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2.1 Biochar

Biochar is the carbon-rich product obtained when biomass, such as wood, manure, or
leaves, is heated in a closed container with little or no available air. Technically, biochar is
produced by thermal decomposition of organic material under limited amount of oxygen (O 2)
and at relatively at low temperature which is below 700 oC. By adding biochar to agriculture soils
is to improve soil fertility and mitigate climate change. Recently, it is reported that conversion of
biomass into biochar can not only result in the renewable energy (synthetic gas and bio oil), but
also decrease the content of CO2 in the atmosphere, which shows more research on the effect
of biochar. It is proved that adding biochar into soil improves the structure and properties of soil,
such as the water-holding capacity, organic matter content, aeration condition, pH value,
cationic exchange capacity (CEC), and the formation of aggregates of soil. The leaching losses
of nitrogen and phosphorous in soil and the releases of greenhouse gases (N 2O and CH4) from
soil could be decreased in the presence of biochar. In addition, biochar has porous structure,
charged surface, and surface functional groups (such as carboxyl, hydroxyl, phenolic hydroxyl,
and carbonyl groups). These properties are the important factors that influence the migration,
transformation, and bioavailability of contaminants in soil.
2.2 Tropical Soil Acidic Condition

Acidification of soil is a natural process with major effect on plant growth. As soils
become more acid, particularly when the pH drops below 4.5. It will becomes increasingly
difficult to produce food crops. As soil pH declines, the supply of most plant nutrients decreases
while aluminum and a few micronutrients become more soluble and toxic to plants. These
problems are particularly acute in humid tropical regions that have been highly weathered.
According to Sanchez and Logan (1992), for example, one third of the tropics, or 1.7 billion
hectares, is acid enough for soluble aluminum to be toxic for most crop plants.

The fact that to the present day most acid upland soils are not used for agriculture is an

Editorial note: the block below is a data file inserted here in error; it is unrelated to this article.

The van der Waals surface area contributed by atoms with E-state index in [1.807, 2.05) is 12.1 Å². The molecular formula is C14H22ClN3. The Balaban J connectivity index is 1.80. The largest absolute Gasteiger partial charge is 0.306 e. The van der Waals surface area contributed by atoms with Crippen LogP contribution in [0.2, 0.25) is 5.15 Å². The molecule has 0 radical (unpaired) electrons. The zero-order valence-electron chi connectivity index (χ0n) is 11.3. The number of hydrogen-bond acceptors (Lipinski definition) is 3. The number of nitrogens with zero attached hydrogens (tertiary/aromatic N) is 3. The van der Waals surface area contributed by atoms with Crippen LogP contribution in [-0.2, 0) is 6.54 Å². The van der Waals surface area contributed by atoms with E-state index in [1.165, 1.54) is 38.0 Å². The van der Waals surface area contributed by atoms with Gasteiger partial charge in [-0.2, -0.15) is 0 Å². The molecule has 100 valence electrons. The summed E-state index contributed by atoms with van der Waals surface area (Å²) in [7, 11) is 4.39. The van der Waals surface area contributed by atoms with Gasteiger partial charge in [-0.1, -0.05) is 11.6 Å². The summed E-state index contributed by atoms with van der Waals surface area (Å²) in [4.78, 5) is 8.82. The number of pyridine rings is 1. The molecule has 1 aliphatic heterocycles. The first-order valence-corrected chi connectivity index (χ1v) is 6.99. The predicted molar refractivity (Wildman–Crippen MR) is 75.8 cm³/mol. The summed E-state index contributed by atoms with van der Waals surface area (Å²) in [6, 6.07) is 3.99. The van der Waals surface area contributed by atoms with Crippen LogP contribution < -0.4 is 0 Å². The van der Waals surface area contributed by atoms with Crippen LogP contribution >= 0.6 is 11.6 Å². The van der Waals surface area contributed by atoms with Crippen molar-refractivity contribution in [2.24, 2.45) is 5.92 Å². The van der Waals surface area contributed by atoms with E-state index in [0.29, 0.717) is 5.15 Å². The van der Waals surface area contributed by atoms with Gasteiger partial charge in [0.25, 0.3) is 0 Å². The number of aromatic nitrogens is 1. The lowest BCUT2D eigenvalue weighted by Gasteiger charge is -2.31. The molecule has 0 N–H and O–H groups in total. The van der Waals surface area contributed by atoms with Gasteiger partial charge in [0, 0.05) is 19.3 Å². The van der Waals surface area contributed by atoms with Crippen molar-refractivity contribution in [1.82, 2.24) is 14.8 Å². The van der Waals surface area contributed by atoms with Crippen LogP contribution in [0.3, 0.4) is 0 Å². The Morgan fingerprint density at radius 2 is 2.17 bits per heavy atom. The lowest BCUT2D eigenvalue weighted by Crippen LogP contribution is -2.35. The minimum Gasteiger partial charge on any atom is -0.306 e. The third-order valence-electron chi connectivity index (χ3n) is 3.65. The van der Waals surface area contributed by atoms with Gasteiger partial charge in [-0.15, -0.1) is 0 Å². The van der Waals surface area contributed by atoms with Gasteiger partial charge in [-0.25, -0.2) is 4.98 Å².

indication that it is very difficult to practice sustainable agriculture on them. Before the
introduction of chemical fertilizers and high yielding crop varieties many acid soils were
considered unsuitable for arable crops. However tree crops have been grown on them
successfully for many decades because trees represent a rather natural succession to the rain
forest, the natural cover of those soils.

Acid upland soils (Ultisols and Oxisols) of tropical Asia are, in general, inherently infertile
and AI or Mn toxic. Their shallow top soils, the Ultisols particularly are highly susceptible to
erosion. The organic matter can be easily degraded and lost by conventional land-clearing
practices including burning and direct exposure to sun and rain. If not managed properly after
clearing these soils can rapidly lose much of their original fertility and beneficial physical

At present most acid soils are still covered by primary or secondary forest. Before any
forested area is to be opened up for agricultural use, short as well as long term costs and
benefits and possible damage to the environment should be considered. In the long run, we
may need the acid soils more as a source of timber and a sink for carbon dioxide than for food
2.3 Biochar Application to Soil

The methods of biochar application depend on mostly upon the purposes of applying the
biochar to soil. Based on the research, the role that biochar play in plant-soil processes which
drive the management of agriculture and the environment. The effectiveness of application of
compost, animal manures or mineral fertilizers are known to vary significantly whether they are
incorporated or surface applied and similar response can be expected to the method of biochar
Agricultural productivity increase with biochar application to soil, but variability is high
and it is not yet clear under what soil and climatic condition. The type of biochar also play the
important role in its effectiveness and is itself a function of the type of feedstock and production
Therefore, yield response are difficult to predict and global patterns need to be identified to
move toward an understanding of the crop production potential using biochar. The purpose of
applying biochar to soil mainly falls into four categories:

1. Agriculture profitability
2. Management pollution to the environment
3. Restoration of degraded land
4. Sequestration of C from atmosphere